From my other articles, it might appear that Meg was our only concern when we came back to Virginia from Hawaii. Yet once we helped her settle into college, we were busy moving in and settling into our latest home: The house we still live in today, almost twenty years later. During this move I developed terrible, nagging, (it’s still hard for me to say), chronic pain in my back.
I remember exactly when it started. It was October, 1990 and our belongings had been moved into our fourteenth home, but there was still a lot of work to do. My husband, Joe, was at the Air Force base doing his work, and I was at home doing mine. That day I decided the china cabinet in the dining room was about two inches from being perfectly centered. Since I didn’t have Joe’s brawn to bring the cabinet into my perception of perfect alignment, I would have to move it myself.
I thought to myself: No problem, I’ve been moving furniture around for decades. I rationalized that I could do this. After all, the cabinet was empty. So I leaned my hip and shoulder into that sturdy cabinet we bought years ago in Germany and gave it a shove. Slowly I lowered myself to floor. The pain was great but not greater than my instantaneous feeling of utter stupidity. After a while, I started crawling to the sofa a few feet at a time and remained there until Joe came home. When I still couldn’t get up of the sofa, he carried me to the car and to his chiropractor.
I had never been to a chiropractor before, but I understood the process would include twisting and cracking my body. This made me tense, but not as tense as the man who looked like a left tackle that entered the examining room: Joe’s chiropractor. With the fight or flight adrenalin that was pumping through my body at that moment, I could have bolted off that table and out the door faster than you could say herniated disc. But I liked his kind eyes, and after a few minutes, I found he had a rye Irish wit to go with them. So I stayed.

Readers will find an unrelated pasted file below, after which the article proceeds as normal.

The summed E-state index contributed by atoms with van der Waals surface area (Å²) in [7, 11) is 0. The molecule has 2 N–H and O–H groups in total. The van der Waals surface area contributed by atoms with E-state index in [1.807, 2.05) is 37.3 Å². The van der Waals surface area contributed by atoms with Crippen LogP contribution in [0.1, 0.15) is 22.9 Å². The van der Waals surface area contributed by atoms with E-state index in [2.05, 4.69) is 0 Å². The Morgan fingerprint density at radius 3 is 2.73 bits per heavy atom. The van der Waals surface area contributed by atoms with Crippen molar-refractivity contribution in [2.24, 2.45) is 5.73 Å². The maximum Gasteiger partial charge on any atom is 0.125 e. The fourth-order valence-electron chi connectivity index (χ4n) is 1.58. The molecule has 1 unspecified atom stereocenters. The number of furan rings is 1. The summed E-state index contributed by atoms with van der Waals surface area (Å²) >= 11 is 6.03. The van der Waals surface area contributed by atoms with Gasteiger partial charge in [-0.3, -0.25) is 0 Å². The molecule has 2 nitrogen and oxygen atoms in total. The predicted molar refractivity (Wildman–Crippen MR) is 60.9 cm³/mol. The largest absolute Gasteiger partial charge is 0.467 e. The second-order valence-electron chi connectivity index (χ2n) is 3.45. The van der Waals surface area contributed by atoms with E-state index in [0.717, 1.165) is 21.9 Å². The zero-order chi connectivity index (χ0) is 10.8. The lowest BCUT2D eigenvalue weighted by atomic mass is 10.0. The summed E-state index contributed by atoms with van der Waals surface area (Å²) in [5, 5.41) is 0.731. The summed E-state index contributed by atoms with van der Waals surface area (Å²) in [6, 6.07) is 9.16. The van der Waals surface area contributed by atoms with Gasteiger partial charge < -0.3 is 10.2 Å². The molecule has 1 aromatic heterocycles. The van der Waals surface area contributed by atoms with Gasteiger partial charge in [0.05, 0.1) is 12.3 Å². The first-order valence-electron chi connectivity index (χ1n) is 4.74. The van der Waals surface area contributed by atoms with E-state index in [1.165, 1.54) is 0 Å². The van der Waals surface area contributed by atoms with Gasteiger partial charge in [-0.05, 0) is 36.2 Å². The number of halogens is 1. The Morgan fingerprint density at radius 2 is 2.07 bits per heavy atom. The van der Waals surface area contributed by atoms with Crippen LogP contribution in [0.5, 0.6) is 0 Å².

During the treatment Dr. McKenna kept telling me to stop fighting him and to relax: Right. I won’t lie. My treatment was painful. But it did allow me to get up and walk out of the office, which I couldn’t do fast enough. Regrettably I had to come back. My course of treatment consisted of two visits per week for a month.
Even though the treatments were painful, like many women in my age demographic, I was taught to be a good soldier. So I dutifully went to my appointments, but with trepidation. Dr McKenna even gave me electro-stimulation treatments meant to lessen the pain following my adjustments. They didn’t help. After each appointment, I suffered pain, aching, and sleepless nights. The doctor couldn’t understand this. I felt like a complainer, or worse – a wimp. The opposite of a good soldier.
After my recommended visits were finished, I realized that chiropractic treatments, while good for some like my husband, were not curing my mysterious pains. I was walking now but not sleeping. I couldn’t even roll over in bed without pain. Carrying the groceries in from the car would make me want to jump into a hot bath. I still doggedly exercised, but could no longer do my favorite aerobic-dance classes.